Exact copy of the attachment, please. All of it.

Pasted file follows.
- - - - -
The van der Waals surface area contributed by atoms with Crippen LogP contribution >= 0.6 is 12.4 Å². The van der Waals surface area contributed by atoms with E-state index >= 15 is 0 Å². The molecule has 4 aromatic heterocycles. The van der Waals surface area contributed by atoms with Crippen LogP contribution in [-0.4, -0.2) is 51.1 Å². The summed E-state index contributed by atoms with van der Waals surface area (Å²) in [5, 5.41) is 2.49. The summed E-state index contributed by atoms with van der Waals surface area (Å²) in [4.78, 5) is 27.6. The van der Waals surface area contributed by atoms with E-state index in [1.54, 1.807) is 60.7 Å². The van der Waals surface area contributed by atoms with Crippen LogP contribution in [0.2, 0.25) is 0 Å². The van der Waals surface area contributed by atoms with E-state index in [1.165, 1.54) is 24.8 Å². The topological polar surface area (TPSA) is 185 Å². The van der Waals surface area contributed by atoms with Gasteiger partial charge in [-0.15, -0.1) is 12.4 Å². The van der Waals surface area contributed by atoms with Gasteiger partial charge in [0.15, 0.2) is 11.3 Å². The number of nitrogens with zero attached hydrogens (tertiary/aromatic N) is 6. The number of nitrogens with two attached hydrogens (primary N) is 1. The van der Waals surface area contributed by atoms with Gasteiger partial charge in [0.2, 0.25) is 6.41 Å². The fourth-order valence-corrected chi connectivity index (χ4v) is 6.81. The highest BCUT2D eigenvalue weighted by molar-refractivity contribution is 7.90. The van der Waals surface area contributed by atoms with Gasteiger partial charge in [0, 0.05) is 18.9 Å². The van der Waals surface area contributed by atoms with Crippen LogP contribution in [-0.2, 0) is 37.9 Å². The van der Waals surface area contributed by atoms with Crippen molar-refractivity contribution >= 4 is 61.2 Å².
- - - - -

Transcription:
The van der Waals surface area contributed by atoms with Crippen LogP contribution >= 0.6 is 12.4 Å². The van der Waals surface area contributed by atoms with E-state index >= 15 is 0 Å². The molecule has 4 aromatic heterocycles. The van der Waals surface area contributed by atoms with Crippen LogP contribution in [-0.4, -0.2) is 51.1 Å². The summed E-state index contributed by atoms with van der Waals surface area (Å²) in [5, 5.41) is 2.49. The summed E-state index contributed by atoms with van der Waals surface area (Å²) in [4.78, 5) is 27.6. The van der Waals surface area contributed by atoms with E-state index in [1.54, 1.807) is 60.7 Å². The van der Waals surface area contributed by atoms with Crippen LogP contribution in [0.2, 0.25) is 0 Å². The van der Waals surface area contributed by atoms with E-state index in [1.165, 1.54) is 24.8 Å². The topological polar surface area (TPSA) is 185 Å². The van der Waals surface area contributed by atoms with Gasteiger partial charge in [-0.15, -0.1) is 12.4 Å². The van der Waals surface area contributed by atoms with Gasteiger partial charge in [0.15, 0.2) is 11.3 Å². The number of nitrogens with zero attached hydrogens (tertiary/aromatic N) is 6. The number of nitrogens with two attached hydrogens (primary N) is 1. The van der Waals surface area contributed by atoms with Gasteiger partial charge in [0.2, 0.25) is 6.41 Å². The fourth-order valence-corrected chi connectivity index (χ4v) is 6.81. The highest BCUT2D eigenvalue weighted by molar-refractivity contribution is 7.90. The van der Waals surface area contributed by atoms with Gasteiger partial charge in [0, 0.05) is 18.9 Å². The van der Waals surface area contributed by atoms with Crippen LogP contribution in [-0.2, 0) is 37.9 Å². The van der Waals surface area contributed by atoms with Crippen molar-refractivity contribution >= 4 is 61.2 Å².